He even experiences verbal and physical abuse from the poorest type of men (30:1 – 14).

He experiences, because of this, fear, loss of dignity, and loss of all sense of security (30:15, 16).

All he sees ahead is relentless suffering (30:16, 17).

It seems that God is not listening (30:20).

It seems that it is God who is afflicting him in a particularly heartless way (30:18, 19, 21 – 23).

Because up to this point in his life his theology of suffering had been the traditional one, he is now in a position in which all of his expectations based on that theology have fallen crashing to the ground; this creates an inescapable inner torment, which is perhaps the greatest of all his suffering (30:24 – 27).

He is utterly desolate (30:28 – 31).

Job also listed the social and relational impacts of his suffering combined with the traditional theology in chapter 19. He feels totally isolated and alienated from everyone. It seems that there is no one at all who stands by his side with compassion and acceptance. No arm around his shoulders. No words of comfort. He is totally alone. Despised. Rejected.

Read 19:13 – 20. How is he treated by various people? And how would you handle such rejection?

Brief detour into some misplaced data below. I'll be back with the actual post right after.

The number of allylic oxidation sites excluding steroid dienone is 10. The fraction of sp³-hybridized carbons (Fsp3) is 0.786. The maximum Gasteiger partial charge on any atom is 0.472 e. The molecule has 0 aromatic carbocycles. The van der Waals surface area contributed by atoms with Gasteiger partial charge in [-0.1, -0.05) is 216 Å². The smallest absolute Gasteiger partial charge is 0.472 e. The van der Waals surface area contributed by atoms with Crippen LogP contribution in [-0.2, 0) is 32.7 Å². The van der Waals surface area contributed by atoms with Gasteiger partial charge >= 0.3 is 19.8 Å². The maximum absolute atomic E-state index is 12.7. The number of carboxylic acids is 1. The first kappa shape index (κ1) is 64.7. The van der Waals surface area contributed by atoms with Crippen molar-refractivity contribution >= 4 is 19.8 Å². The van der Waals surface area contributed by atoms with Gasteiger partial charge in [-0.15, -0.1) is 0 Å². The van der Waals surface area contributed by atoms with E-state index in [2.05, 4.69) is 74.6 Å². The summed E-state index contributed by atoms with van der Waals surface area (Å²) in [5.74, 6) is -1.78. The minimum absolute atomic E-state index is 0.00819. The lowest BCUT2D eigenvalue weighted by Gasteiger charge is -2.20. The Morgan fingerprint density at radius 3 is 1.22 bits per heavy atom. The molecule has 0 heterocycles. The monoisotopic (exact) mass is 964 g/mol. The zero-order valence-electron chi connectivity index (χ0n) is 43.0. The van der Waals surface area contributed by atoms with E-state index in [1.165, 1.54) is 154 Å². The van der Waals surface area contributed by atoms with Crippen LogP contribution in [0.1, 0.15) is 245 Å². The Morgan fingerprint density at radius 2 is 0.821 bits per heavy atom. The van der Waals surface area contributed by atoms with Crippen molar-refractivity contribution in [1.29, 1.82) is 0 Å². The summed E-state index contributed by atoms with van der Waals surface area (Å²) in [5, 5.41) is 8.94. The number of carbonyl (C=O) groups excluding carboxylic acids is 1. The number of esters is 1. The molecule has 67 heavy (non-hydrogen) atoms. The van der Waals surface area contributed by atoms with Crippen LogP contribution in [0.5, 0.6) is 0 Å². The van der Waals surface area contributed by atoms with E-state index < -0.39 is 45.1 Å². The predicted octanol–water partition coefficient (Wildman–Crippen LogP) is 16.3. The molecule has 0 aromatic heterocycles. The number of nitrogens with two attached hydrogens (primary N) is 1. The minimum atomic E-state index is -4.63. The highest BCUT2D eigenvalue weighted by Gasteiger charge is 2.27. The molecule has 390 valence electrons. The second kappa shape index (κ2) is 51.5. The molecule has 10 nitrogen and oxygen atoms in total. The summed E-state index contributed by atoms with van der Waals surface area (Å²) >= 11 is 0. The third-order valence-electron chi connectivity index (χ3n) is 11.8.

19:13

 

19:14

19:15

19:16

19:17

19:18

19:19

 

C. ‘WHY ....?’

In his desperation, in his feeing of abandonment by God, the whole of chapter 31 expresses Job’s anguished, but also puzzled, ‘Why …?’

As we have seen, Job knows the popular, traditional theology expressed so strongly by his three friends. He knows it, and he had always believed it, without considering whether or not it was correct: God rewards the righteous with prosperity and punishes the wicked with suffering. Suffering is punishment from God.

Before his suffering, this theology of suffering was not a problem. But now that he has suffered and is suffering terribly, he knows that the traditional theology of suffering does not apply to his situation. It is not that he disbelieves that the wicked suffer. Rather, it is that he knows that his suffering cannot be because he is ‘wicked’. That God is causing his suffering he does not doubt. But just what God is doing to him and, more importantly, why God is doing it to him, he does not know. The traditional theology simply doesn’t make sense in his situation. (Remember, he knows nothing of the God/Satan dialogue in chapters 1 and 2. He knows nothing of Satan’s existence or of Satan’s opposition to God and to all who are loved by God.)

Read through chapter 31 and see how Job tries to reason it out.
His commitment to sexual purity – 31:1.

His knowledge of the accepted view of the way God governs the world (31:2 – 3).

His knowledge that God sees and knows everything he does (31:4).